Traditionally, torrential downpours are the sworn enemy of light city cars that can feel like they'll be swept away in the torrents. But the Mazda2 didn't. In fact, it was stoic in the face of all a Sydney storm could throw at it, powering through standing water and feeling easy to control throughout.

An eventual break in the weather allowed us to put the little Mazda through its paces, and it's surprisingly dynamic. Sure, the engine won't offer enough power to set your pulse racing, but the combination of direct steering and engaged suspension inspire enough confidence to carry almost enough speed through bends to compensate for the lack of out-and-out pace.

In the city, acceleration is near-enough perfect, with an instant flow of torque from a standstill that makes it plenty perky in the CBD.

The boot opens to reveal a useable little space that will swallow 250 litres of stuff. (Image credit: Andrew Chesterton) The boot opens to reveal a useable little space that will swallow 250 litres of stuff. (Image credit: Andrew Chesterton)

Freeway driving presents something of a challenge, with the Mazda2 hovering at 3000rpm at 110km/h, with the six-speed gearbox unsure of what ratio it should be in, swapping between fifth and sixth at will. But then this isn't its natural environment, and it can knock off the occasional freeway cruise without argument.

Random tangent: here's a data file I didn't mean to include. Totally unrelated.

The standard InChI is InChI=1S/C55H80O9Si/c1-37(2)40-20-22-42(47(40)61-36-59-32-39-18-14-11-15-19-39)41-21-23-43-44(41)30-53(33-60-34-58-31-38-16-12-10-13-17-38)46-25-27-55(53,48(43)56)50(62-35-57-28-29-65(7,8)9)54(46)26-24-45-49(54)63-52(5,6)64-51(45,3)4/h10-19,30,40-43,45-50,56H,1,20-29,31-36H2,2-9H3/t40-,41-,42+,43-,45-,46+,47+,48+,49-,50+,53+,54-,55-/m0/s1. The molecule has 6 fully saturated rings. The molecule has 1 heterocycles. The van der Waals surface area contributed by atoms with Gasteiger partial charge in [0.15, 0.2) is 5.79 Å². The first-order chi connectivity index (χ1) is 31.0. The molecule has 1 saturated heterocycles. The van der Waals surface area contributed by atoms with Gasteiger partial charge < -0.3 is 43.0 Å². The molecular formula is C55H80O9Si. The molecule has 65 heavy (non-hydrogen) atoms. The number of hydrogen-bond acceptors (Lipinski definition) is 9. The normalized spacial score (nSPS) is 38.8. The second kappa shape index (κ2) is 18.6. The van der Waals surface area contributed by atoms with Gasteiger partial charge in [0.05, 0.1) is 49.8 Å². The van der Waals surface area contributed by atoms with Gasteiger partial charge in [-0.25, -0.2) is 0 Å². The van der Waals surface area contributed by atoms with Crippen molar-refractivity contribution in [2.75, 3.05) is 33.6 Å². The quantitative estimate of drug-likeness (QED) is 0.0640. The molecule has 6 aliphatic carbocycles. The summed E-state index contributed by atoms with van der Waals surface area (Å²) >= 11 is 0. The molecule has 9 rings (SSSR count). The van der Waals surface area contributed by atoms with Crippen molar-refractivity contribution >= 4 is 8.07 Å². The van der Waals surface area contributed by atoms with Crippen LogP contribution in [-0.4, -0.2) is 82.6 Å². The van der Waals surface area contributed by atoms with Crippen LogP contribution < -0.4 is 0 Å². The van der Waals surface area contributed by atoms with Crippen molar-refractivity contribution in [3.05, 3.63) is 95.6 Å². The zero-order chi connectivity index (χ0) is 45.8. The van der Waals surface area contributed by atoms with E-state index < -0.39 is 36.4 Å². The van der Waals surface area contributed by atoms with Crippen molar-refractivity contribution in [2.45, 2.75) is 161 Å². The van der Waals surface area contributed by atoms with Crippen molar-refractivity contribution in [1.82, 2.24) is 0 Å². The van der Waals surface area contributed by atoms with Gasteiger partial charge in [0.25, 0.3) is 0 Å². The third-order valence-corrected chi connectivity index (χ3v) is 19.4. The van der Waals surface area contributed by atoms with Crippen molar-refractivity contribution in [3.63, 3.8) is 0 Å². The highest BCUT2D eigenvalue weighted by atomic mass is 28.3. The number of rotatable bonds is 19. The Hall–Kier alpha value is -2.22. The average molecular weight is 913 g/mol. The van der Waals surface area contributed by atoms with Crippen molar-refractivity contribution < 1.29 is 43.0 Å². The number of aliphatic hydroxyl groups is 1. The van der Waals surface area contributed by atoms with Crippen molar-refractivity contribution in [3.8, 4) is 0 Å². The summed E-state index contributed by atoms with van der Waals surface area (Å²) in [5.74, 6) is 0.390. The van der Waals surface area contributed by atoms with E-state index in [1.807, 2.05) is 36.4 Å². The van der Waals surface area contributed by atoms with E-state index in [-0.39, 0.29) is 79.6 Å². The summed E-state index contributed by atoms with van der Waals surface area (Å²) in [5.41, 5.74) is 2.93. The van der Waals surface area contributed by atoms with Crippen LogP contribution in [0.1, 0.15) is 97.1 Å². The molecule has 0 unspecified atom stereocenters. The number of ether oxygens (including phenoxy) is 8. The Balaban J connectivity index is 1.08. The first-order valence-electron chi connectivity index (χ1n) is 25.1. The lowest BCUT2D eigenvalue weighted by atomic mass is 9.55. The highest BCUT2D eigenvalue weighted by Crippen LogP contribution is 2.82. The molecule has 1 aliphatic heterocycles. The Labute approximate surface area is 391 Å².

Warranty & Safety Rating

Basic Warranty

3 years / unlimited km warranty

ANCAP Safety Rating

ANCAP logo

What safety equipment is fitted? What safety rating?  9/10

Standard safety is a Mazda strong suit, and the Mazda2 punches above its (feather) weight right across the board. The Genki, then, gets front, side and curtain airbags, along with a reversing camera and parking sensors at the rear. There are also two ISOFIX child restraint anchor locations in the rear.

But you can also expect AEB that will work in both directions, blind-spot monitoring and a rear-cross traffic alert system. All of which helps add up to a maximum five-star ANCAP rating.

What does it cost to own? What warranty is offered?  7/10

Mazda's three-year/unlimited-kilometre warranty is looking a little underdone in the city-car segment (even Skoda is offering a five-year plan now), but the capped-price servicing plan does help take the guess work out of future servicing costs.

The space-saver spare hides under a hard cover. (Image credit: Andrew Chesterton) The space-saver spare hides under a hard cover. (Image credit: Andrew Chesterton)

In fact, over the first five years scheduled maintenance prices are $286, $314, $286, $314, and $286 for a total of $1486. You'll also need to factor in a cabin air filter every 40k ($80), and brake fluid every 40k/two years ($64).

Plus, Mazda lists everything that's inspected, serviced or changed at each interval on its website.

Pricing Guides

$15,990
Based on 73 cars listed for sale in the last 6 months
Lowest Price
$10,990
Highest Price
$20,990

Range and Specs

VehicleSpecsPrice*
Genki 1.5L, ULP, 6 SP AUTO $18,990 – 20,990 2017 MAZDA 2 2017 Genki Pricing and Specs
GT 1.5L, ULP, 6 SP MAN $16,990 – 19,999 2017 MAZDA 2 2017 GT Pricing and Specs
Maxx 1.5L, ULP, 6 SP MAN $15,777 – 15,990 2017 MAZDA 2 2017 Maxx Pricing and Specs
Neo 1.5L, ULP, 6 SP AUTO $15,836 – 15,999 2017 MAZDA 2 2017 Neo Pricing and Specs
EXPERT RATING
7.9
Design7
Practicality8
Price and features7
Engine & trans8
Fuel consumption9
Driving8
Safety9
Ownership7

“It's a shame the Mazda2 Genki competes in a segment that's fading in relevance. It's comfortable, practical enough, and well-equipped. And it's positively loaded with top-spec safety gear.”

Could the Mazda2 Genki tempt you into a light hatch? Tell us what you think in the comments below.

Andrew Chesterton
Contributing journalist